In the case of the 19.02 Worldtimer, some things will be familiar to fans and owners. As with MING timepieces, the 19.02 has a case that’s fashioned out of titanium (Grade 5 here). Measurements are right up my alley with a diameter of 39 mm and a thickness of 11.2 mm. I didn’t get to measure the lug to lug width but rest assured, with those compact, twisted lugs, it wore near to perfection on my 6-inch wrist.
“Me likey the looks of it so far…”
Oh, yes. The MING 19.02 Worldtimer has another aesthetic cue that I particularly like and that’s a mixture of both polished (bezel and lugs) and brushed (case band) surfaces. Box sapphire crystals are found on both sides of the watch with double-sided AR coating on the front crystal. Now, this is where it gets really visually interesting.
For starters, the center of the crystal goes from an opaque black and gradually smooths out to full transparency near the edges. On top of that, the chapter ring is laser-etched along with the respective cities around the world. Unlike other GMTs or dual-time zone timepieces, the 19.02 is a world timer in the strictest sense. The multiple time zones are etched out in IATA airport codes and I can’t help but notice the inclusion of ‘KUL’ within the ring.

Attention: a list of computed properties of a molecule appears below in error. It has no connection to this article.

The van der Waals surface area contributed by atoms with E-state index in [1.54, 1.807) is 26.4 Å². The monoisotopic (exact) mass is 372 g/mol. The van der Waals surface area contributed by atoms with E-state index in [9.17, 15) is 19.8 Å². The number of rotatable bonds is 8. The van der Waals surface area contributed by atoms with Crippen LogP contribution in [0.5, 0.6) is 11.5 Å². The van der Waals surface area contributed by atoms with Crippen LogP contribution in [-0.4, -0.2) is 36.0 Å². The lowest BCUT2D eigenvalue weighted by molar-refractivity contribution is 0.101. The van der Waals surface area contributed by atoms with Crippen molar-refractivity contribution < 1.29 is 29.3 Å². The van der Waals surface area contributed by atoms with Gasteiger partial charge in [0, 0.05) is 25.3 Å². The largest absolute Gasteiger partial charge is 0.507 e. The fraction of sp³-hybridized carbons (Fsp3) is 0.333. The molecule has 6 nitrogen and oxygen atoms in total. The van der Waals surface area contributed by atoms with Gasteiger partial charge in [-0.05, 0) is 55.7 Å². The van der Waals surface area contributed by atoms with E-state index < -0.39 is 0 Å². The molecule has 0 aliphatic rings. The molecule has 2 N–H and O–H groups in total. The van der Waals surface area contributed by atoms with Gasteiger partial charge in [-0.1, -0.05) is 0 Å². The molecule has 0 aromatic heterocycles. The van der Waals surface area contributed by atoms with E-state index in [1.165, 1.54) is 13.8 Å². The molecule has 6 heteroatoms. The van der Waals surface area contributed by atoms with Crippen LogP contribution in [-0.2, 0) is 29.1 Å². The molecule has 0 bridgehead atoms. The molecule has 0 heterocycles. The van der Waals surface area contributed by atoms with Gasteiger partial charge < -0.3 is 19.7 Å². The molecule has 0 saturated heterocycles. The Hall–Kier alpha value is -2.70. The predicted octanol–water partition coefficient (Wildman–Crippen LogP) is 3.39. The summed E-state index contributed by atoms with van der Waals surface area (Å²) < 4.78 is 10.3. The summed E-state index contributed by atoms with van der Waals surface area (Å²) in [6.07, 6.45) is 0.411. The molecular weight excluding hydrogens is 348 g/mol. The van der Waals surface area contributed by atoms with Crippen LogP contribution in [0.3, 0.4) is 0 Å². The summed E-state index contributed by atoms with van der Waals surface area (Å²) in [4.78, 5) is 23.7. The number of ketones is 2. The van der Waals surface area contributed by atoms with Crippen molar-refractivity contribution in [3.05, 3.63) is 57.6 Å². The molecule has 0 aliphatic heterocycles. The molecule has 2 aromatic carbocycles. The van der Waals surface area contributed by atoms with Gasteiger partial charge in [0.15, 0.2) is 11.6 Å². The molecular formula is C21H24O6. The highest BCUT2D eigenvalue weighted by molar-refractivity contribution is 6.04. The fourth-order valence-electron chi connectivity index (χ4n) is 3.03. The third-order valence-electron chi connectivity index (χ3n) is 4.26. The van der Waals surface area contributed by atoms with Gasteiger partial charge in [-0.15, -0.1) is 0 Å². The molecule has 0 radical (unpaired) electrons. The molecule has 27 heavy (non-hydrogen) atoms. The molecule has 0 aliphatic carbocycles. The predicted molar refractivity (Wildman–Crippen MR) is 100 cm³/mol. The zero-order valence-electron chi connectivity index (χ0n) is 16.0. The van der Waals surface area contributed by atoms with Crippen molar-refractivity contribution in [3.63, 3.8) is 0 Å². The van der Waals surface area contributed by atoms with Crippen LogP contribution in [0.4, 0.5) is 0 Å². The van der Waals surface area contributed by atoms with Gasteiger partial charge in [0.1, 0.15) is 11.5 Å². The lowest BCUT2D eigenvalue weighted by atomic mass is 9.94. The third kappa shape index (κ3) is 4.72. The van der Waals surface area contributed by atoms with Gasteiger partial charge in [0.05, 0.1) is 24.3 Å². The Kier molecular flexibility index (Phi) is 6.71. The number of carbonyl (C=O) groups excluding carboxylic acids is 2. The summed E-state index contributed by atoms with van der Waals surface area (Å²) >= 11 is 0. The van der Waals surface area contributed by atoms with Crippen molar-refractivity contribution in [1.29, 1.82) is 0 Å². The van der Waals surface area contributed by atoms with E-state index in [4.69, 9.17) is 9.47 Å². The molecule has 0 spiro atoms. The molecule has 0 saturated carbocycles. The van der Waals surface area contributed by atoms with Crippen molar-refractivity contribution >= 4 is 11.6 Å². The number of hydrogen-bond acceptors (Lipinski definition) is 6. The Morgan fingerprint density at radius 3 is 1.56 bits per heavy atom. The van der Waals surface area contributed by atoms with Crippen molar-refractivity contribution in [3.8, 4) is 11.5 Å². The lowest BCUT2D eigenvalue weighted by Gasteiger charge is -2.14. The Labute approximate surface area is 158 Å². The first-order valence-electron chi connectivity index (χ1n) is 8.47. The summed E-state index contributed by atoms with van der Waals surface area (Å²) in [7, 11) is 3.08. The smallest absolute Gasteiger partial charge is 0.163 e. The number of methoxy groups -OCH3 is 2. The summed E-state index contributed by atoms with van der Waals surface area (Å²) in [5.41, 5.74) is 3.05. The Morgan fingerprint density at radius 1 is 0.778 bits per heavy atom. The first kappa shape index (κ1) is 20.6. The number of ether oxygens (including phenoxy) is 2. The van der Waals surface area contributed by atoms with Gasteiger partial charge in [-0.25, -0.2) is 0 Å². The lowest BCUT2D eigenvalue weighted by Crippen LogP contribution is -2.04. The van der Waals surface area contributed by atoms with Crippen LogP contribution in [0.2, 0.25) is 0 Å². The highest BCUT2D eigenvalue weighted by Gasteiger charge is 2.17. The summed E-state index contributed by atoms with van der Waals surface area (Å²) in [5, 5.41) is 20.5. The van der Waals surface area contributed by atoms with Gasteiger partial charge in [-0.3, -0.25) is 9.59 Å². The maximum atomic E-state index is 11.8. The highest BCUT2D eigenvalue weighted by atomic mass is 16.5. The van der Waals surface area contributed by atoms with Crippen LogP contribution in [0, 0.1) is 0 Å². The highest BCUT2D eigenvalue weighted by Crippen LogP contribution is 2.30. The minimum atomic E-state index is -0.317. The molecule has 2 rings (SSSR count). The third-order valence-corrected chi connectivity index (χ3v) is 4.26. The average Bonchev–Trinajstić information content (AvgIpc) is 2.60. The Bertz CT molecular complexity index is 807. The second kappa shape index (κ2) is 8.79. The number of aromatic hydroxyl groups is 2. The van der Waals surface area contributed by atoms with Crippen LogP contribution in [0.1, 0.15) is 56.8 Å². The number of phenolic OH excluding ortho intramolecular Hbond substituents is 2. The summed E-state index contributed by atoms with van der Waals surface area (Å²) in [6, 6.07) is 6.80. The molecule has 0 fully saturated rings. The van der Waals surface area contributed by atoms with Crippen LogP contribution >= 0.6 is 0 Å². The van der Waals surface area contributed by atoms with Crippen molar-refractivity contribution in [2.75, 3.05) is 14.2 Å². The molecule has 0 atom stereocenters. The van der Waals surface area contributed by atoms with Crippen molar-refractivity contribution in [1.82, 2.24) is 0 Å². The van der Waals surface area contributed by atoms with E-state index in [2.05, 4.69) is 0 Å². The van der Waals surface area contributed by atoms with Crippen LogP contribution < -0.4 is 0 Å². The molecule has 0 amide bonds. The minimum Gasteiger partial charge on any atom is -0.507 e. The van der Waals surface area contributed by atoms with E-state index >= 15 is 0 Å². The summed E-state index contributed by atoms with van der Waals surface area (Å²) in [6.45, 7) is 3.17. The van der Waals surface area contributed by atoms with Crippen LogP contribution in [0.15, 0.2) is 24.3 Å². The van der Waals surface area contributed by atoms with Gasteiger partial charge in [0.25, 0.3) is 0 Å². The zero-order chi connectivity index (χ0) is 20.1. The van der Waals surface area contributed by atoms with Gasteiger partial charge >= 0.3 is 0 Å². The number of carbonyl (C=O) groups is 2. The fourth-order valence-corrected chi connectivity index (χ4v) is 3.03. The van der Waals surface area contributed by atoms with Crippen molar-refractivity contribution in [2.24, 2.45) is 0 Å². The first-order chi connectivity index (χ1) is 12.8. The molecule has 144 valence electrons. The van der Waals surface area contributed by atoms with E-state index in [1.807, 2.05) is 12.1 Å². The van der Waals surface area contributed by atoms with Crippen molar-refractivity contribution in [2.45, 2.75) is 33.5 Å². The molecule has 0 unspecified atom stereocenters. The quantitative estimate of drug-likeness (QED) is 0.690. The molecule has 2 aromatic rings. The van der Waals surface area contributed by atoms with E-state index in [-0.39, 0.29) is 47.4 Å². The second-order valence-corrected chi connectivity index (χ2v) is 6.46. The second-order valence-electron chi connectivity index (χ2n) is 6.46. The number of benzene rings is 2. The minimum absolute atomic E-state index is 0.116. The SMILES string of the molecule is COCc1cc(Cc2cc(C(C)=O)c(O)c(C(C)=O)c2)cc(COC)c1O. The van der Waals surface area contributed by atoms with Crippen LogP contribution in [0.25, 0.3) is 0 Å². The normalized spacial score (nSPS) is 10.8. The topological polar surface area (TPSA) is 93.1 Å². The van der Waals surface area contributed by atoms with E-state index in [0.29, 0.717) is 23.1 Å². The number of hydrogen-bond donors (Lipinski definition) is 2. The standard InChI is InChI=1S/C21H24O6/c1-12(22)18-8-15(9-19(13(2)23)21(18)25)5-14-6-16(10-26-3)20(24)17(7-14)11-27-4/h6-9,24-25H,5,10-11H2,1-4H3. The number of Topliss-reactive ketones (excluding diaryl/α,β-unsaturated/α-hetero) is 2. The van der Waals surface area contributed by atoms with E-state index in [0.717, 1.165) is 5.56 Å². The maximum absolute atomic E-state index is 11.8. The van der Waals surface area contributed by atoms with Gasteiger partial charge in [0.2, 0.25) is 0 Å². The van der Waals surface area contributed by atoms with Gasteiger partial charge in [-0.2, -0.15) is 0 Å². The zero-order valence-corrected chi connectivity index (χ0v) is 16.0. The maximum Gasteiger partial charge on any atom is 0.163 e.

That stands for Kuala Lumpur, guys! KUALA FREAKIN’ LUMPUR! Represented on a world-class timepiece! Cue the music!
And back to the watch…
Where was I? The time zones and whatnot, yes. I’m not afraid to admit that I found the dial a bit confusing to read at first. However, it’s actually pretty simple. For starters, a cleverly hidden and separate rotating titanium disc with 24-hour markers is embedded within the opaque portion of the dial. By pulling out the non-screw down crown once, I was able to tweak the disc to line the numbers up with the respective cities.
For example, if it was 1700 in KL, I’d line ‘KUL’ up with ’17’ and Voila! That would immediately set ’16’ at BKK (1600 in Bangkok) and so on and so forth. Easy, right?